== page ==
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c++ - iomanipulator setw ( )

reply "Graydon Ekdahl, Ph. D." <gekdahl bellsouth.net> writes:
I have not done much with C++ for several years and was surprised to
discover that setw ( ) does not work as expected in DM C++ and in Gnu
g++.

cout << '[' << setw ( 10 ) << 'X' << ']' << endl;

In Watcom C++ 11.c and in Borland C++ 5.02 the result is:
[          X].

In GNU g++ version about 2.8, I think, and in DMar C++ the result is:
[X].

I have tried a couple of things such as "use namespace std;" and
changing includes from #include <iomanip.h> to #include <iomanip> and
have removed setw ( ) and used cout.width ( ) with some changes in the
code to accommodate but with no success.

Does anyone know why the various compilers behave differently?  What did
I miss?

Thank you for any help.

Graydon Ekdahl
Jun 21 2002
parent "Laurentiu Pancescu" <user invalid.domain> writes:
I think the behaviour you expect is correct.  The '[        X]' is also the
result you get from gcc-2.95.3 with STLport-4.5.3, but unfortunately not
without it.  MSVC6 also displays that.

If you are interested in ISO-C++ compliance, I suggest gcc-2.95.3 (MinGW or
Cygwin) w/ STLport, or Comeau - they are the best!  Unfortunately, DMC is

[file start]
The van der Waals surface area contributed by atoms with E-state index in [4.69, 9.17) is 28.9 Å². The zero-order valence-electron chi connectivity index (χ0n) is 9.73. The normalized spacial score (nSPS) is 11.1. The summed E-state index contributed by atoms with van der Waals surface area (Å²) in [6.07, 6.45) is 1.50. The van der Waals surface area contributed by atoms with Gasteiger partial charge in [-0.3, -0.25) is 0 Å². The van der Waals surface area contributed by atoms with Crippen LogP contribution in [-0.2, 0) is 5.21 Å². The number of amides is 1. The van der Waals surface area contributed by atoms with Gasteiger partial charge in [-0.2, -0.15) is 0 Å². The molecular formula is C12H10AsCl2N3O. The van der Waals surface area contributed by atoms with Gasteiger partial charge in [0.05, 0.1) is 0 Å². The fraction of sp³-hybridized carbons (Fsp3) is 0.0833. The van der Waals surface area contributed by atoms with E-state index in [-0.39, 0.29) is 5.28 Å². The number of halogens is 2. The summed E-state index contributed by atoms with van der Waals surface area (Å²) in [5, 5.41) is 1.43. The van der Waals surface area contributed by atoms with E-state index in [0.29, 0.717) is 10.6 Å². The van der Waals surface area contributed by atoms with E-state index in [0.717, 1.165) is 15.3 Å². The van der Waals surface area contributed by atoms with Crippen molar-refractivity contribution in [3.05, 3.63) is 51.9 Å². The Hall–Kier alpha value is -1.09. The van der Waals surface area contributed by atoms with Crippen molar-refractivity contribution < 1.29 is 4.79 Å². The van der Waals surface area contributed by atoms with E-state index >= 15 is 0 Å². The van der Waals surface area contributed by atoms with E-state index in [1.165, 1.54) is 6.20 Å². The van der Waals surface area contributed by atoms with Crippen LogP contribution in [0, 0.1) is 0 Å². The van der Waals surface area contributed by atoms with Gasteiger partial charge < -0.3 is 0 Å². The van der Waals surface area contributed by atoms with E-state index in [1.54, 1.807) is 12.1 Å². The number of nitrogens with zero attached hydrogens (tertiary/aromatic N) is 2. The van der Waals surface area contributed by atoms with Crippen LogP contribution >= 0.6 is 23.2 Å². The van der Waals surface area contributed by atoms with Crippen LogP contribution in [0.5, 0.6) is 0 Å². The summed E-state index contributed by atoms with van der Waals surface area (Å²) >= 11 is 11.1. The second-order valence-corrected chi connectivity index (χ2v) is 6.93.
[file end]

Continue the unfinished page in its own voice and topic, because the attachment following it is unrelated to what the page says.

very much behind standard compliance...


Laurentiu


"Graydon Ekdahl, Ph. D." <gekdahl bellsouth.net> wrote in message
news:3D13A06D.F17C92F4 bellsouth.net...
 I have not done much with C++ for several years and was surprised to
 discover that setw ( ) does not work as expected in DM C++ and in Gnu
 g++.

 cout << '[' << setw ( 10 ) << 'X' << ']' << endl;

 In Watcom C++ 11.c and in Borland C++ 5.02 the result is:
 [          X].

 In GNU g++ version about 2.8, I think, and in DMar C++ the result is:
 [X].

 I have tried a couple of things such as "use namespace std;" and
 changing includes from #include <iomanip.h> to #include <iomanip> and
 have removed setw ( ) and used cout.width ( ) with some changes in the
 code to accommodate but with no success.

 Does anyone know why the various compilers behave differently?  What did
 I miss?

 Thank you for any help.

 Graydon Ekdahl

Jun 25 2002